And I would end with an inspirational quote or push from you for them to "be all that they can be".

Good Luck.

stolperia's profile pic

stolperia | (Level 1) Educator Emeritus

Posted on

Writing this on June 4, my guess is that the speech has already been delivered. Congratulations upon being asked to do so - although it headaches for you during the preparation process, I agree with the others that this was an indication of the respect your students felt for you. It's a way for them to recognize your position in their minds as an educator with something worthwhile to say!

I hope you included in your speech some of the lessons you have learned as a British teacher in the American education system and as a Brit living in the United States culture. Sharing some of the lessons you have gained the hard way and some of the rewards you have (hopefully) found from venturing into a very new situation should have helped to set the stage for your encouragement to the graduates to keep learning as they venture into the new stage of their lives.

askteacherz's profile pic

askteacherz | Middle School Teacher | (Level 3) Adjunct Educator

Posted on

First and foremost do what you do every single day... "inspire." Having provided several speeches I am of the opinion that you can craft something that is short (less than 5 minutes) but effective. Students will be able to remember the MAIN objective or point you wanted to get across, but nor more. It is your challenge to ensure that is what is remembered. So be selective in what your thesis is and ensure it stands out in the speech. As already mentioned use subtle, yet professional humor or sarcasm but make sure that the "inspiration" of the speech does not take a back seat to anything else. You have been selected for a reason, students admire and enjoy your instruction; so be yourself but make sure an appropriate impression is made. I wish you the best; You WILL BE GREAT!
howesk's profile pic

howesk | High School Teacher | (Level 2) Assistant Educator

Posted on

The best graduation speeches I have heard were specific to their audiences, included some humor, and were brief. I definitely agree with the above posts. Frank Warren gave an excellent graduation speech at St. Mary's in 2009, I will link to the text here:  This speech includes both personal experience and brief, relatable advice.

If the students chose you to speak, know that they must want to hear what you have to say. This should automatically give you a boost in confidence!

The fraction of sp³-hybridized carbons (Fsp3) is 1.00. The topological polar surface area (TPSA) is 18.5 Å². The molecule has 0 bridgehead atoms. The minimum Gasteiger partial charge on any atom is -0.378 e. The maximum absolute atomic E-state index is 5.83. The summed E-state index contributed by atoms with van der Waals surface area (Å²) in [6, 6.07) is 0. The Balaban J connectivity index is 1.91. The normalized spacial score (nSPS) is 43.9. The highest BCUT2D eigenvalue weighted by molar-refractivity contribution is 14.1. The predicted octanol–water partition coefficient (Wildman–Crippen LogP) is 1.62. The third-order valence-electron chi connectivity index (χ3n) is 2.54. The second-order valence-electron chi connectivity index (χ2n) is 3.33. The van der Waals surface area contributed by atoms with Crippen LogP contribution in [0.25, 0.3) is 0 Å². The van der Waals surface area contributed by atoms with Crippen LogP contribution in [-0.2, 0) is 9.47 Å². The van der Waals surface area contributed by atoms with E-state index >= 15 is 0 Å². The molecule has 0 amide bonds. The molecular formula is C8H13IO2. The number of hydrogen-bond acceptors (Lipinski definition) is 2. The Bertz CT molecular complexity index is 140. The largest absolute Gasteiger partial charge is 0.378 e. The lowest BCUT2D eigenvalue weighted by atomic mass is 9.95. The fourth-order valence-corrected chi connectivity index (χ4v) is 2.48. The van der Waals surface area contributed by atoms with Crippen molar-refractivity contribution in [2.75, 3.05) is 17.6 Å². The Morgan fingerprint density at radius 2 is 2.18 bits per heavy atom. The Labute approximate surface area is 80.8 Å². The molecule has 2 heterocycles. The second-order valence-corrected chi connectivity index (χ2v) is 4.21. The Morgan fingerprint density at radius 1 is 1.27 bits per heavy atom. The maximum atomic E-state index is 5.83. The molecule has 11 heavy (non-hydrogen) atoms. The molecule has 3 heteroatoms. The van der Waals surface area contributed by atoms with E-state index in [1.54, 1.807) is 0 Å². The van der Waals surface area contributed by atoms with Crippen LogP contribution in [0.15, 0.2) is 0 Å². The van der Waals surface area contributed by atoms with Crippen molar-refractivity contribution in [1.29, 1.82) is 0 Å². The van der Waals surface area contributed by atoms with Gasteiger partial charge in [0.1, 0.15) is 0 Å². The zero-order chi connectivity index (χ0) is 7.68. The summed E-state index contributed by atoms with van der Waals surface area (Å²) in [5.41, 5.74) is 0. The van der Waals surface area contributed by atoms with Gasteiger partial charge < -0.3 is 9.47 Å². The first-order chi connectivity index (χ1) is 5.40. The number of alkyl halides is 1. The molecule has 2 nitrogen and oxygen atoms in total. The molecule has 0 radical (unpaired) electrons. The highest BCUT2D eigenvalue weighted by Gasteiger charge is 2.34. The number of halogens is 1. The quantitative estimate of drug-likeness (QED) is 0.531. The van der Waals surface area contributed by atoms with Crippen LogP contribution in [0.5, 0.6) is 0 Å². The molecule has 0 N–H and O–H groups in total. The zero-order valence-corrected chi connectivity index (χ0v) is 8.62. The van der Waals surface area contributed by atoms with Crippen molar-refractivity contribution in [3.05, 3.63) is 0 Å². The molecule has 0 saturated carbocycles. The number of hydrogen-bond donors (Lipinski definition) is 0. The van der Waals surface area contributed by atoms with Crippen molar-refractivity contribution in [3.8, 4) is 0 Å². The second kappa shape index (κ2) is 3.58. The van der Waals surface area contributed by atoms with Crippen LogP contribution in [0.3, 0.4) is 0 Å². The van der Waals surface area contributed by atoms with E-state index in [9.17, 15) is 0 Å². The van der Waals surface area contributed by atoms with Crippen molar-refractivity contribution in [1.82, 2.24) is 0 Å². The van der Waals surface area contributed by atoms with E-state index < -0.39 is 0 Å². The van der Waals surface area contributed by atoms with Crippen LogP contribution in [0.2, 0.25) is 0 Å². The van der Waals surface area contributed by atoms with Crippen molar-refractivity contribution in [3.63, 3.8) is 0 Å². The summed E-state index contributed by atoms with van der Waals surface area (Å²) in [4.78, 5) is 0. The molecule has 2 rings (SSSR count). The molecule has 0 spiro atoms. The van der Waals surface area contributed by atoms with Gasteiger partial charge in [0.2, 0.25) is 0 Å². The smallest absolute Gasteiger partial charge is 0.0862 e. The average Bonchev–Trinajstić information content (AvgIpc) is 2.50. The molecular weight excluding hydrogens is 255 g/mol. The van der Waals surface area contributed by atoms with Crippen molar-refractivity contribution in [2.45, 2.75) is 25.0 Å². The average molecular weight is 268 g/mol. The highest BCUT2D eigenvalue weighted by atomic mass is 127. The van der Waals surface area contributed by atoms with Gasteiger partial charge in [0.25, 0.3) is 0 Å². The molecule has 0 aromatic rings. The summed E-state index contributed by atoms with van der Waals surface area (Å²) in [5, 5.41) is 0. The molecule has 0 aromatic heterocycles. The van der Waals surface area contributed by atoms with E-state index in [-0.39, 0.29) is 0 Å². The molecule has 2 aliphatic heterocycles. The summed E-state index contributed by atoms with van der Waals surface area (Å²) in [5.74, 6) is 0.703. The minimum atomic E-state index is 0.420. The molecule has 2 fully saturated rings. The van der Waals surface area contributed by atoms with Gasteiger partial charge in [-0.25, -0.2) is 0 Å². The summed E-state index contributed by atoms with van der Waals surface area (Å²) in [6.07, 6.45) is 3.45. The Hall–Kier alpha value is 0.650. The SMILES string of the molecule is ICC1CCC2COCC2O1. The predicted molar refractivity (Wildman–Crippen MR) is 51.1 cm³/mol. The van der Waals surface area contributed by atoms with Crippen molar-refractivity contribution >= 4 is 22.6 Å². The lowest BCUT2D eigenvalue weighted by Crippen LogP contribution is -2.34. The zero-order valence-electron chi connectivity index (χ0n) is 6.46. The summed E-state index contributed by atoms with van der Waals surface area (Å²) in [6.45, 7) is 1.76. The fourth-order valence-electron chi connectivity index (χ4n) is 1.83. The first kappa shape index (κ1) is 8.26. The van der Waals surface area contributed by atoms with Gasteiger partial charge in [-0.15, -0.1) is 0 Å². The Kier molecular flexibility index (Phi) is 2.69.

amy-lepore's profile pic

amy-lepore | High School Teacher | (Level 1) Educator Emeritus

Posted on

I agree with the above posts.  Personalize it to the class that is graduating.  Think about the advice you'd like to give them and what hopes you have for them in this uncertain world.  What do you hope they will accomplish?  How do you hope they will affect the world, thus changing it?  What are the special gifts and talents that this class has?  Check out the link below for some ideas and inspiration, and best of all, Good Luck!

mwestwood's profile pic

mwestwood | College Teacher | (Level 3) Distinguished Educator

Posted on

One comment from students that prevails each year is "He/She talked too long."  So, brevity is yet the "soul of wit."  Perhaps a humorous story about someone's perseverence may be an apt beginning to encourage the graduates to be persistent in pursuring their goals and to "never, never, never surrender!" as Winston Churchill urged when London was being so heavily bombed.  Instilling some of the British tenacity will surely be an excellent aid to them in life. 

litteacher8's profile pic

litteacher8 | High School Teacher | (Level 3) Distinguished Educator

Posted on

I think that a good graduation speech from a teacher would reflect on the class that's graduating.  I would include the personality of the class, as general, and some of the meaningful and significant things that have happened during their time at the school.  I would possibly reflect on how the world has changed in the past 4 years, and what kind of world they are entering.  Maybe instead of giving them advice, you could mention what they taught you?

brettd's profile pic

brettd | High School Teacher | (Level 2) Educator Emeritus

Posted on

I have found the best graduation speeches by teachers are those that are personalized with stories about members of that graduating class, interspersed with some humor.  In this way, you can still include bits of the hackneyed message, delivered on the tails of laughter, and I find that tends to be more effective and memorable for all involved.  Have fun.

akannan's profile pic

Ashley Kannan | Middle School Teacher | (Level 3) Distinguished Educator

Posted on

I am a big fan of personalizing and making it meaningful.  Yet, I have always liked the Tennyson ending to "Ulysses" as a way to conclude any commencement speech.  The idea of "to strive, to seek, to find, and not to yield" is something that is nearly universal to anyone closing one door and opening another.

trophyhunter1's profile pic

trophyhunter1 | College Teacher | (Level 1) Educator Emeritus

Posted on

Definitely personalize it and tailor it to the graduating class. Do not, by any means sound "self-serving" as many people do. Try to give some words of motivation and maybe speak about a person or event that has motivated you. Most of all, don't ramble on.

User Comments

sanskritibookbound's profile pic

sanskritibookbound | Student, Undergraduate | (Level 1) Honors

Posted on

short and simple... including a few happy hours you spent with the studes and then conclude... well, being a studen, that is hoe i would like my teacher's graduation speech to be...

pixiedust925's profile pic

pixiedust925 | Student, Undergraduate | (Level 2) eNoter

Posted on

I think such speeches shouldn't follow any certain rules. You should be honest. You should mention the good, the bad and the ugly. But in the end everyone knows that you love your students. Don't try and be some comedian or some monotonous judge. Be yourself. Give sincere advice. Don't put too many big words in the middle of everything. One of my professors says that it's better to appeal to the "people" and not to the "intellectuals" out there. Oh by the way don't mention names. The problem with mentioning names is that you might end up leaving someone out which is something you do not want to do for a graduation speech!

But good luck with it!!

Be yourself!

Be honest and sincere!